CREDIT: Michael Conathan
A report released last week by the Environmental Protection Agency has led Sen. Mark Begich (D-AK) to announce his opposition to a massive mining project proposed for construction in the watershed of two of his state’s most productive salmon rivers.
The Pebble Limited Partnership holds a claim to land in southwest Alaska which it believes contains up to half a trillion dollars worth of copper, gold, and molybdenum. But the area is so remote that to actually develop the claim would require construction of over 100 miles of new roads, a new deepwater port, a 378-megawatt power plant, and earthen dams standing taller than the Washington Monument to prevent toxic mine waste from contaminating pristine salmon runs and groundwater.
Since its inception, the project has received the benefit of the doubt, if not outright support, from Alaska’s typically industry-friendly Congressional delegation. In the immediate aftermath of the EPA’s report, both Sen. Lisa Murkowski (R-AK) and Rep. Don Young (R-AK) blasted the agency for its report, with Young calling it “a serious threat … to Alaska’s sovereignty.” But on Sunday, Begich broke ranks with his colleagues.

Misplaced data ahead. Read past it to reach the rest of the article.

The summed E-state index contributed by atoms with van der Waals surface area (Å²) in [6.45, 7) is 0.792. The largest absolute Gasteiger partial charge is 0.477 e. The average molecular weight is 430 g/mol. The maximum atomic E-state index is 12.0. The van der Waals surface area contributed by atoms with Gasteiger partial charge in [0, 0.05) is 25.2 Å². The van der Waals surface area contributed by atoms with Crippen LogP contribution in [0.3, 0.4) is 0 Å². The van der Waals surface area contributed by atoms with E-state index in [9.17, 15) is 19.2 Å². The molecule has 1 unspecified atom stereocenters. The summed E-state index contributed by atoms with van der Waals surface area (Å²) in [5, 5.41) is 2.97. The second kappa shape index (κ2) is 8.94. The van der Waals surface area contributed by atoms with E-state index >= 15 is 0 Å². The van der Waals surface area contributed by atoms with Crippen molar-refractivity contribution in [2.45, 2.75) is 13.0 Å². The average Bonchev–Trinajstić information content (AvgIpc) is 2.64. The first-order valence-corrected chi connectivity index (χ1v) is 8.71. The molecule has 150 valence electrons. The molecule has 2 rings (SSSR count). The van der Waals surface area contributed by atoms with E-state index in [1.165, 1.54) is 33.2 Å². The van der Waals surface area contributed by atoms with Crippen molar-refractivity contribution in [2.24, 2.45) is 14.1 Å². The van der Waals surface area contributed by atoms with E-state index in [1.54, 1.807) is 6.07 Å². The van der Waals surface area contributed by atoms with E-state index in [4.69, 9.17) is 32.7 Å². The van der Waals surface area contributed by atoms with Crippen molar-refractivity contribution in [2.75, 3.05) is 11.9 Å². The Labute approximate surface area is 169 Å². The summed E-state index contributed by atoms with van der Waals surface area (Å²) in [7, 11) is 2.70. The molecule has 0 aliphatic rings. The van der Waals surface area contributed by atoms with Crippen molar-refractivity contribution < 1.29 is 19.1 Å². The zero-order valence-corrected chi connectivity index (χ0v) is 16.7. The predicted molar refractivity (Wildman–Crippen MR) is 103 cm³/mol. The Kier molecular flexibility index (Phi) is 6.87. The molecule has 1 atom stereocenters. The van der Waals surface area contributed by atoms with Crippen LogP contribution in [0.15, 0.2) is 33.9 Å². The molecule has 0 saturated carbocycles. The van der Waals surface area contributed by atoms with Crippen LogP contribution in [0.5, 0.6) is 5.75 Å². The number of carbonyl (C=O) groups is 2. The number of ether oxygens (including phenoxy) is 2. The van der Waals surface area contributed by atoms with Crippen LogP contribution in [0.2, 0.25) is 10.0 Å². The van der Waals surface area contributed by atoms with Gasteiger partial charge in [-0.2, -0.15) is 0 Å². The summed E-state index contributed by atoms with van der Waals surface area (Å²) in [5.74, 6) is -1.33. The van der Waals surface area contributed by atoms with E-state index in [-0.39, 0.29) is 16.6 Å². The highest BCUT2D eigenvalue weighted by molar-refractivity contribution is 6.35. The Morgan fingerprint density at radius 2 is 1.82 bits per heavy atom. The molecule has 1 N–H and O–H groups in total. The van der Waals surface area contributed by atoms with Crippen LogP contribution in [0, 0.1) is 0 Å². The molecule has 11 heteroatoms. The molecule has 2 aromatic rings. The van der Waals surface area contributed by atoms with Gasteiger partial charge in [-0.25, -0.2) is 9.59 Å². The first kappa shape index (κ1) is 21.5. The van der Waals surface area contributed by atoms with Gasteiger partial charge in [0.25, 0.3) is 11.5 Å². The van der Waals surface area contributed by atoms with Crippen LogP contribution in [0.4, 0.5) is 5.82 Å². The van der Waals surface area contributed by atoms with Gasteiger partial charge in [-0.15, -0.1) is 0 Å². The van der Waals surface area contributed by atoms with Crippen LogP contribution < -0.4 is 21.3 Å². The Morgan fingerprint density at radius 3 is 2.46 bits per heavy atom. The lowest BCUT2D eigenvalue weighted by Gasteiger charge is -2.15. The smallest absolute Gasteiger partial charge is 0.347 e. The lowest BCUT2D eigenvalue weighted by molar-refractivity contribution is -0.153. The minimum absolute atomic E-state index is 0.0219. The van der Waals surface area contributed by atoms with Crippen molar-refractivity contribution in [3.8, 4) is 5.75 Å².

Following days of careful review of the watershed assessment’s scientific analysis, Begich announced that in light of the risk the project represented to the salmon industry, it should not be built. In an interview with the Anchorage Daily News, he said the mine would present “too many potential long-term impacts to a fishery that is pretty critical to that area but also to Alaska, to world markets” and called the project “the wrong mine, wrong place, too big.”
Begich’s announcement reflects the project’s eroding among all Alaskans in recent years. A recent Hays Research Group poll found that nearly 63 percent of the state’s residents support a possible 2014 ballot initiative that would block the mine, while just 24 percent would back the mining operation.
And while Alaskans typically don’t like Washington or the EPA meddling in what they consider to be internal affairs, Begich’s position is consistent with that taken by the man he defeated to gain his Senate seat in 2010 — the late Sen. Ted Stevens (R-AK) called Pebble “the wrong mine for the wrong place.”
While the Pebble Partnership predictably castigated Begich’s decision, Bob Waldrop, Executive Director of the Bristol Bay Regional Seafood Development Association, praised the announcement saying, “Senator Begich is standing up for Alaskan jobs and protecting a way of life for fishermen across Alaska.”
Michael Conathan is the Director of Ocean Policy at the Center for American Progress.